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How a forgotten congressman’s crusade helped bring about the incredible growth of the Internet and much else besides
April 2000 | Volume 51, Issue 2
When the news hit early this year that America Online, founded only fifteen years ago, would buy Time Warner, a media giant whose history reaches back into the early 1920s, The New York Times devoted almost two-thirds of its front page to the story. That is not surprising. At $165 billion, it was by far the largest merger in American corporate history.
It was Henry Luce, founder of the Time half of Time Warner in 1923, who dubbed the twentieth the American Century. But if this merger is any indication, the twenty-first century might turn out to be equally American, thanks to among other things the Internet, the home turf of AOL.
The Internet bids fair to be to the new century what the railroad was to the nineteenth: the maker of a whole new economic universe. And it is largely an American enterprise. American corporations collect 85 percent of the revenues from Internet business and have 95 percent of the stock market value of Internet companies. Almost half the people regularly on-line live in the United States.
The whole culture of the Net, as it is developing, is youthful, individualistic, decentralized, and mightily unimpressed with authority. In other words, it is very American. To be sure, our economic power and its technological lead would have assured a powerful American influence on this remarkable new platform for human interaction and economic activity in any event. But a major share of the credit must go to a now-forgotten congressman. William Steiger, Republican of Wisconsin, never heard of the Internet, but he understood how powerful self-interest is in motivating human beings to take the risks necessary to innovate. That’s why he worked so hard to reform the capital gains tax.
Capital gains result when a person or corporation buys an asset and later sells it at a higher price. When the first modern income tax was passed in 1913, capital gains were treated no differently from other income, such as salary or dividends. But they are different, for while one cannot receive a negative salary or dividend, one can certainly suffer a loss on an investment. Originally, investors could simply deduct these capital losses against all income.
But when the Crash of 1929 marked the onset of the Great Depression, the wealthy often found themselves holding stock on which they had large losses. By selling that stock, establishing the loss, and then buying it back immediately, these people could avoid taxes on their regular incomes without altering their control of the corporations involved. In 1930,1931, and 1932, J. P. Morgan, Jr., the nation’s most famous and powerful banker, used this technique and paid no income taxes at all.
To correct what was viewed as a gross inequity, the Congress changed the treatment of capital gains for tax purposes. Henceforth, half of all capital gains would be excluded from taxation. But, in exchange, capital losses could be deducted only against capital gains, not regular income, except for a thousand dollars a year (much later raised to three thousand).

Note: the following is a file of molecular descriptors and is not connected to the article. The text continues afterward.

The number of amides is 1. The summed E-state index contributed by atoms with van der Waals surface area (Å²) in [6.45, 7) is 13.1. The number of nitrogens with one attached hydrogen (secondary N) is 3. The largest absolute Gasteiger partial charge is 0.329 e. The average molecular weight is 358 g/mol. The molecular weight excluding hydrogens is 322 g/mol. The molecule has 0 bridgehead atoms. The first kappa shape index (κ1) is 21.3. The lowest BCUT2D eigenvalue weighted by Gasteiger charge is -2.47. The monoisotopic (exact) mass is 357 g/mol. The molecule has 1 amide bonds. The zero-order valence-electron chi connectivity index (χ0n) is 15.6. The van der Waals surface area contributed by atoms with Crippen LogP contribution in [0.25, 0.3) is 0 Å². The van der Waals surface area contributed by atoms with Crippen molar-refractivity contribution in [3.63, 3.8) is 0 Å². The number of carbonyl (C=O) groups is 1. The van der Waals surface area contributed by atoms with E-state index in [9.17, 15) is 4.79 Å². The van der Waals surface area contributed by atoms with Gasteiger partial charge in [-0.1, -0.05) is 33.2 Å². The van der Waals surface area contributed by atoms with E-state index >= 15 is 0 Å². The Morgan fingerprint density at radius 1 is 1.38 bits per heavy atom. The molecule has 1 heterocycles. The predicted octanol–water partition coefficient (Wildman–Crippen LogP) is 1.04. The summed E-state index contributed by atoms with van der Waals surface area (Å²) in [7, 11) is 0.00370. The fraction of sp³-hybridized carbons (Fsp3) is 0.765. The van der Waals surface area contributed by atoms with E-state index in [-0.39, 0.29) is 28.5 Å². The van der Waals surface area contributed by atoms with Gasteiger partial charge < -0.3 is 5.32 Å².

Capital gains have other peculiarities, besides capital losses, that set them apart from ordinary income. Salaries, wages, dividends, and interest are paid at regular intervals, and thus the person receiving them inevitably incurs a tax liability on the income. But one does not have to sell a stock or building lot. If an asset rises sharply in value, there is greater and greater reason to hang on to it rather than to realize the profit and hand over a large chunk to the government. Also, in inflationary periods much of the gain may be only the effect of the inflation but is fully taxable anyway, again making the holder reluctant to sell. This locking-in effect inhibits the free flow of capital to areas of new opportunity.
And there is one more difference between capital gains and other income. By definition, before one can have a capital gain, one must have capital, which means that capital gains taxes are paid mostly by people at middle- and upper-income levels. This makes capital gains especially susceptible to political demagogy.
In 1969 the Treasury Secretary of the outgoing Johnson administration, Joseph Barr, testified before Congress that in 1967 there had been 155 tax returns filed that showed incomes in excess of two hundred thousand dollars but no tax liabilities. There had been 21 with million-plus incomes but no income taxes. This was perceived, correctly, as unfair. The cause, of course, was the endless complexity of the tax code, including such provisions as allowing state and city bonds to be untaxed.
Although the top 5 percent of taxpayers in this country in 1969, who earned 20 percent of the income, paid 40 percent of the taxes, Congress set about pursuing the twenty-one millionaires who had accountants clever enough to help them escape taxes. It passed laws requiring the payment of minimum taxes and then alternative minimum taxes. It is doubtful that all this new complexity corralled every last escaping taxpayer, but it certainly had a terribly adverse impact on the capital gains tax.